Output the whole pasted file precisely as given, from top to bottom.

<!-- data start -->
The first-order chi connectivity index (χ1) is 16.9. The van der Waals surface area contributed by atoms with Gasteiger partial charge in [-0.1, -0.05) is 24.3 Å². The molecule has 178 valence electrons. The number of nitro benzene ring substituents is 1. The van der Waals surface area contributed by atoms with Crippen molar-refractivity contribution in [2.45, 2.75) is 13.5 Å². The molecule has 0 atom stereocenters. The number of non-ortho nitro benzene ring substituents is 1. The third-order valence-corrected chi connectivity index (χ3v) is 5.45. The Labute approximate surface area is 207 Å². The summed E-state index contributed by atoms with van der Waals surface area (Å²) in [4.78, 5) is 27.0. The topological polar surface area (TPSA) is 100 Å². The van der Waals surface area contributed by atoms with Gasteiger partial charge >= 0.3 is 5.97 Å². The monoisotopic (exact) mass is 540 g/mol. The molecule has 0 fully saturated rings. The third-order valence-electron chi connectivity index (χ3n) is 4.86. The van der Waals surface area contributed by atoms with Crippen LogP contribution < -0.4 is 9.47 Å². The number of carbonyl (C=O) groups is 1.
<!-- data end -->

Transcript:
The first-order chi connectivity index (χ1) is 16.9. The van der Waals surface area contributed by atoms with Gasteiger partial charge in [-0.1, -0.05) is 24.3 Å². The molecule has 178 valence electrons. The number of nitro benzene ring substituents is 1. The van der Waals surface area contributed by atoms with Crippen molar-refractivity contribution in [2.45, 2.75) is 13.5 Å². The molecule has 0 atom stereocenters. The number of non-ortho nitro benzene ring substituents is 1. The third-order valence-corrected chi connectivity index (χ3v) is 5.45. The Labute approximate surface area is 207 Å². The summed E-state index contributed by atoms with van der Waals surface area (Å²) in [4.78, 5) is 27.0. The topological polar surface area (TPSA) is 100 Å². The van der Waals surface area contributed by atoms with Gasteiger partial charge >= 0.3 is 5.97 Å². The monoisotopic (exact) mass is 540 g/mol. The molecule has 0 fully saturated rings. The third-order valence-electron chi connectivity index (χ3n) is 4.86. The van der Waals surface area contributed by atoms with Crippen LogP contribution < -0.4 is 9.47 Å². The number of carbonyl (C=O) groups is 1.